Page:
Recently, E-health released a survey that asked a 1,700 of their customers about their priorities on health insurance. 60% of the respondents are not subsidized for their ACA individual market plans. That most likely means they are earning well over 400% Federal Poverty Level (FPL). One of the questions asked what they thought a “fair” premium should be for a single adult. This illustrates the challenges of anchoring on personal experience when the distribution of experience is widely skewed.
This is not a crazy response.
Most people, most of the time, are fairly low cost individuals. Of the people with high, persistent costs, a good chunk of them are either in Medicare or Medicaid. If they are in Medicare, the Part B premiums tend to be under $200 for most individuals. If someone is covered by Medicaid, their premiums tend to be nominal. The universe of people who earn over 400% FPL and are shopping for their own individual market policy is likely to be a fairly healthy as a group.
Most people, most of the time, barely touch the healthcare system. The size of the “most” in the preceding sentence is probably larger for the E-health universe than the general population for age/income reasons alone.
I can easily see how people will look back at their recent experience and think that they went to the PCP once, get a generic prescription once last year and thought about going to the urgent care but did not because they tweaked their ankle chasing their nine year old down a rocky trail. Their total medical expenses may have been $350 so thinking that paying $1,200 to $2,400 a year to help cover that as well as cover the low probability of getting hit with a meteor or a cancer diagnosis makes sense.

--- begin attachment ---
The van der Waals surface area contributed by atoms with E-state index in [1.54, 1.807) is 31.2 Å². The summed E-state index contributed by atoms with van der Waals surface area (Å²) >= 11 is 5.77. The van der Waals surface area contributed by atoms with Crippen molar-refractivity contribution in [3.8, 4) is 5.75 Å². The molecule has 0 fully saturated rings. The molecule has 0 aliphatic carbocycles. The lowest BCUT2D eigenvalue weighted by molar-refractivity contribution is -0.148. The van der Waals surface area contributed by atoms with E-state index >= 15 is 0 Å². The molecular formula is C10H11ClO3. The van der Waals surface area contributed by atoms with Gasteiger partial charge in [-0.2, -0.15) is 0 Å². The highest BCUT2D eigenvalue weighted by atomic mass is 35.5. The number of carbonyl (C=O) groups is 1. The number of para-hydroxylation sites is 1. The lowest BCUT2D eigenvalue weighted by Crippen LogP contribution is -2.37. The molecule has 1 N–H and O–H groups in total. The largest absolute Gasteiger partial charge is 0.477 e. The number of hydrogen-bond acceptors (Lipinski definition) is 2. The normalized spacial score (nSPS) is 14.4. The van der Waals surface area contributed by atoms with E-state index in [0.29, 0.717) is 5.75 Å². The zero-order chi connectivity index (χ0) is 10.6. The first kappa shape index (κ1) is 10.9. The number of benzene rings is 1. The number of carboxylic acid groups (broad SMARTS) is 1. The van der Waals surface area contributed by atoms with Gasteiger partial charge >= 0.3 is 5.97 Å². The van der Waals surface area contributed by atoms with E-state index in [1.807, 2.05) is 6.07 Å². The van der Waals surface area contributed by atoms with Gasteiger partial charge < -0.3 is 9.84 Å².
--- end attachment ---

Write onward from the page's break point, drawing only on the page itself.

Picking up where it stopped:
The anchor of personal experience for most people is that their medical costs aren’t high. They then add a wildly insufficient kicker on top of that baseline experience for high medical costs that have an extreme right hand skew on a power law distribution. Yeah, the numbers being bandied about as a “fair” premium are absurdly low but the process at how a lot of people got to those numbers makes, to me, a decent amount of sense.